Access to entire address space: In addition to the performance benefit of eliminating copies, the GPU is also no longer limited to the onboard RAM as is usually the case with discrete GPUs. Even top-end discrete cards top out at about 12GB of onboard RAM currently while a CPU had the advantage of having access to potentially a much larger pool of memory. In many cases, such as scientific simulations, this would mean that the GPU can now work on much larger datasets without any special effort on the part of the programmer to somehow fit the data into GPU's limited address space. Kaveri will have access up to 32GB DDR3 memory, whereby the limiting factor is more the lack of 16GB unregistered non-ECC memory sticks on the market. The latency between the APU and the DRAM still exists however, meaning that a large L3 or eDRAM in the future might improve the scenario, especially in memory bandwidth limited scenarios and pre-empting data fetching.
Unified addressing in hardware: This is the big new piece in Kaveri and HSA that is not offered by any other system currently. Application programs allocate memory in a virtual CPU memory space and the OS maintains a mapping between virtual and physical addresses. When the CPU encounters a load instruction, it converts the virtual address to physical address and may need the assistance of the OS. The GPU also has its own virtual address space and previously did not understand anything about the CPU's address space. In the previous generation of unified memory systems like Ivy Bridge, the application had to ask the GPU driver to allocate a GPU page table for a given range of CPU virtual addresses. This worked for simple data structures like arrays, but did not work for more complicated structures. Initialization of the GPU page table also created some additional performance overhead.
In HSA, the GPU can directly load/store from CPU virtual address space. Thus, the application can directly pass CPU pointers enabling a much broader class of applications to take advantage of GPU. For example, sharing linked-lists and other pointer-based data structures is now possible without complicated hijinks from the application. There is also no driver overhead in sharing pointers, and thus provides better efficiency.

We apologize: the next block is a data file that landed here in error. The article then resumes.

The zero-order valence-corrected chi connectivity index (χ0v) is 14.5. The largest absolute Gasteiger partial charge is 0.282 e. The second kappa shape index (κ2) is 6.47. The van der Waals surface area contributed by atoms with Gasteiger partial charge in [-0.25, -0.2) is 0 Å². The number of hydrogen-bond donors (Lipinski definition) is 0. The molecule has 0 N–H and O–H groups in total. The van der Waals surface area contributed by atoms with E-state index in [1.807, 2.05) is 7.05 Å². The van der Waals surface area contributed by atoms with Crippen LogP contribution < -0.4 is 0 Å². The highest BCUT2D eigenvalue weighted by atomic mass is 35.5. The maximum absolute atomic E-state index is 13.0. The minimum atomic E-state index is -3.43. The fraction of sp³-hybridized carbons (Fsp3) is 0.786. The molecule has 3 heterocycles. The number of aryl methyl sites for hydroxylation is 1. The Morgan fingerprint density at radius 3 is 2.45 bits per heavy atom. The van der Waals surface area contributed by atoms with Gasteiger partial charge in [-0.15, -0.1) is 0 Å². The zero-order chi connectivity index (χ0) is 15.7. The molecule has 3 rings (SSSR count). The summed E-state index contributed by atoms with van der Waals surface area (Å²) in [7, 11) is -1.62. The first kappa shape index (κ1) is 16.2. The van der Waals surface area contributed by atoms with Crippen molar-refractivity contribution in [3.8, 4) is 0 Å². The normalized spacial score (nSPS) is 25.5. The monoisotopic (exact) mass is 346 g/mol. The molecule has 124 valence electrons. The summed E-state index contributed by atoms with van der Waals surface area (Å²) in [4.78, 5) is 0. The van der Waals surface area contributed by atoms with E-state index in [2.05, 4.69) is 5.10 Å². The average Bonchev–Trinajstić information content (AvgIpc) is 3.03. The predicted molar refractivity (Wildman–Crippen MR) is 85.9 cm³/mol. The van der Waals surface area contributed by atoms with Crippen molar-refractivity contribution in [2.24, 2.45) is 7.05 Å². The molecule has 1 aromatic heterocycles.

With this solution, the CPU and the GPU can access the same data set at the same time, and also perform work on the data set together. This enables developers to program for high utilization scenarios, and gets around AMD’s calculations of 800+ GFLOPs coming from a single Kaveri APU. With up to 12 compute cores, despite having to use CPU and GPU compute cores differently and with different kernels, they can at least all access the same data with zero overhead. It will still be up to the developer to manage locks and thread fences to ensure data coherency.
Demand-driven paging: We overlooked one detail in the previous discussion. Converting virtual addresses to physical addresses is a non-trivial task - the page containing the desired physical location may not actually be in memory and may need to loaded from, say, the disk and requires OS intervention. This is called demand-driven paging. GPUs prior to Kaveri did not implement demand-driven paging. Instead, the application had to know in advance what range of memory addresses it was going to access and map those to a GPU buffer object. The GPU driver then locked the corresponding pages in memory. However, in many cases the application programmer may not know the access pattern beforehand. Pointer-based data structures like linked lists, where the nodes may be pointing to anywhere in memory, were difficult to deal with. Demand-driven paging, together with unified addressing, allows sharing of arbitrary data structures between CPU and GPU and thus opens the door to GPU acceleration of many more applications.